** ***********************************         
                                                            **************************************       
                                                        *********************************************    
                                                         ******************************************      
                                      **  ******       *********************************************     
                                      *************     ********************************************     
                                    *****************  *********************************************     
                                   ******************* ********************************************      
                              **** ***************************************************************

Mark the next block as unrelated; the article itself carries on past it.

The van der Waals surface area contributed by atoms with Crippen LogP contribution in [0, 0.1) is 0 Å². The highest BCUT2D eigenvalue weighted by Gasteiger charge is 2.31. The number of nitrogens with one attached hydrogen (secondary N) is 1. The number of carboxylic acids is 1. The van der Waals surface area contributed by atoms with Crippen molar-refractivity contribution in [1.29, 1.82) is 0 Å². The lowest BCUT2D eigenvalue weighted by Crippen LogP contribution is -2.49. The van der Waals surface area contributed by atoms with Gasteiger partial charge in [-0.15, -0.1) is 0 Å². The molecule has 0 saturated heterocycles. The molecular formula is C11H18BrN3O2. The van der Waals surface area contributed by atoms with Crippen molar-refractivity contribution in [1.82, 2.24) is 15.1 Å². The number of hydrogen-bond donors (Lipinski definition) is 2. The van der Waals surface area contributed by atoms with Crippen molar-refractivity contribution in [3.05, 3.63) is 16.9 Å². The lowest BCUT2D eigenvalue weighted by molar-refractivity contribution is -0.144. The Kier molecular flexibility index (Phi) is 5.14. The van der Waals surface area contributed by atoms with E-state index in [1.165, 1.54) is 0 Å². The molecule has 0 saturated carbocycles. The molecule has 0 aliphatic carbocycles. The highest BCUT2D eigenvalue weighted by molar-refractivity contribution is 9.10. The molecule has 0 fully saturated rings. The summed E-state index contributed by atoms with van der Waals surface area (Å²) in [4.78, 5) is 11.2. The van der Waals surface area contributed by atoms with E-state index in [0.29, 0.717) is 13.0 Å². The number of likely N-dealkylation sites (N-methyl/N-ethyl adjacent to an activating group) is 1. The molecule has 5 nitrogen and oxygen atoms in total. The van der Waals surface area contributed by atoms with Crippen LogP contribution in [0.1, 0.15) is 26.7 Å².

******************************************************************************************          
                              **** ***************************************************************       
                                   ******************* ********************************************      
                                    *****************  *********************************************     
                                      *************     ********************************************     
                                      **  ******       *********************************************     
                                                         ******************************************      
                                                        *********************************************